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Common Vole

Damage to your property may be caused by moles or voles. Knowing the difference between the two animals is essential to controlling the problem.

Moles and voles, while both tunnel makers, are distinct in behavior and in the type of damage they cause to lawns, gardens, and agriculture. Because of this, the techniques used to control their activities are not the same. Before acting, you must know who your opponent is.

Distinguishing Characteristics

Figure 1. The mole (a) is related to the shrew. It has a long nose and webbed front feet with sharp claws for digging. The vole (b), in the rodent family, is smaller and has a short tail and legs.

Figure 1. The mole (a) is related to the shrew. It has a long nose and webbed front feet with sharp claws for digging. The vole (b), in the rodent family, is smaller and has a short tail and legs.

Moles and voles are physically different.

Southern moles (Scalopus aquaticus) are between 6 and 7 inches long and weigh between 3 and 4 ounces They have small eye and ear openings and a pointed nose that protrudes about one-half inch beyond the mouth. Their large front feet are webbed and have sharp claws to aid in digging (figure 1a).

Voles are 4 to 6 inches long and have short legs and tails, and small eyes and ears. There are two species native to Alabama. The most common is the pine or woodland vole (Microtus pinetorum), which is found statewide in woodlands (figure 1b). The second is the prairie vole (Microtus ochrogaster), found only in the northern one-third of the state.

Moles are carnivores; voles are herbivores.

Moles eat white grubs, earthworms, beetles, and assorted larvae. They may actually benefit plants by feeding on grubs and worms that damage plants. Voles feed on grasses, forbs, and occasionally tree bark.

Moles and voles have different habitats.

Moles make the familiar raised tunnel system in lawns. They are usually solitary, although females and the young may share the same burrow. They construct feeding tunnels and nesting burrows in dry, warmer soil under trees or solid structures. They seem to prefer cool, moist soil (the same preferred by grubs and earthworms).

Voles have underground tunnel systems. They search for food in a home range of about one-quarter acre and seldom venture into exposed places. Their preferred habitat is areas with heavy ground cover, such as natural environments, orchards, fields, and gardens.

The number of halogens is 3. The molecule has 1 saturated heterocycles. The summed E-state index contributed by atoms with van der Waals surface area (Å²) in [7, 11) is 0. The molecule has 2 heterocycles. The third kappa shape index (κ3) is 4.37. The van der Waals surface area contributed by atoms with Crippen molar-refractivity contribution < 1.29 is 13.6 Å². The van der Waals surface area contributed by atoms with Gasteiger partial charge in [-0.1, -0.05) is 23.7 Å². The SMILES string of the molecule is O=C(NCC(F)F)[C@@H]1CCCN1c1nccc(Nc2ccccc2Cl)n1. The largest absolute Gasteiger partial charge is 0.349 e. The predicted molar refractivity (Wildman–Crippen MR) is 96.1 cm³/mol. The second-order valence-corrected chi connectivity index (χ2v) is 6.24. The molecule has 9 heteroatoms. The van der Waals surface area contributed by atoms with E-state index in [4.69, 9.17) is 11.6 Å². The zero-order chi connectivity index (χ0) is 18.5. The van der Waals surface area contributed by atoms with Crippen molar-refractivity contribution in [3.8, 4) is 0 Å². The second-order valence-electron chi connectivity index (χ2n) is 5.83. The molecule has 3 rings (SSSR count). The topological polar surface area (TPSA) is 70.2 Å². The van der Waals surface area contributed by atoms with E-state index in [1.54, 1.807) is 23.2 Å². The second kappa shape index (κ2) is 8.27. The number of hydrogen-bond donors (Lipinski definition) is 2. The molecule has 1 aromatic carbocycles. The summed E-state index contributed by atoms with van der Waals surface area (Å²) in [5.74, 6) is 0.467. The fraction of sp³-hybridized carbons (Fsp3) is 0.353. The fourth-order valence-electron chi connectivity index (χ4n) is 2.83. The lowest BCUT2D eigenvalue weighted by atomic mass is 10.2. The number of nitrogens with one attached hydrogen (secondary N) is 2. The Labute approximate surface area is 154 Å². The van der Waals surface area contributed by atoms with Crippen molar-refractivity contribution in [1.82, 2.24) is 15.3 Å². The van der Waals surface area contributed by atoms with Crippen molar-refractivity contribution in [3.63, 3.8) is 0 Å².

Voles produce more offspring.

Voles breed throughout the year. They may have up to five litters of six offspring. Vole life-spans are only 2 to 16 months. Populations tend to peak every 2 to 5 years. During these times, densities of voles may become quite high, and areas that had no damage may suddenly experience severe damage. Moles breed in March and April. Gestation is approximately 5 weeks, and litter sizes range from two to five offspring. Because of moles’ solitary nature, you may find only five or six moles per acre.

Voles kill plants; moles usually do not.

People experiencing vole damage generally describe these types of scenarios: One day my small tree appeared healthy, the next day it was dead. Or, One day my flower garden was beautiful, the next day the plants were wilted and dying. Closer inspection reveals tiny teeth marks around the plant at ground level or that the root system is gone.

Mole Versus Vole Damage

Moles seldom cause extensive damage to plants. Their tunneling activities, however, can disfigure lawns and gardens (fig. 2 and fig. 3). The greatest risk is from burrows that wash out during heavy rains, posing a safety hazard. The most obvious sign of damage by voles is a dead or dying plant. Vegetable gardens, ornamental plantings, and young forest stock are all susceptible. Voles may tunnel adjacent to root systems, eating the roots and chewing or “girdling” the main stem just above the ground.

Damage by voles may be confused with damage by rabbits. To determine the culprit, look at the gnawing or chewing pattern. Voles have small teeth that leave small, irregular gnaw marks at various angles on the plant (fig. 4). Rabbits have wider teeth that leave wider marks. In addition, rabbits often will cut the plant in two with a uniform 45-degree angle cut.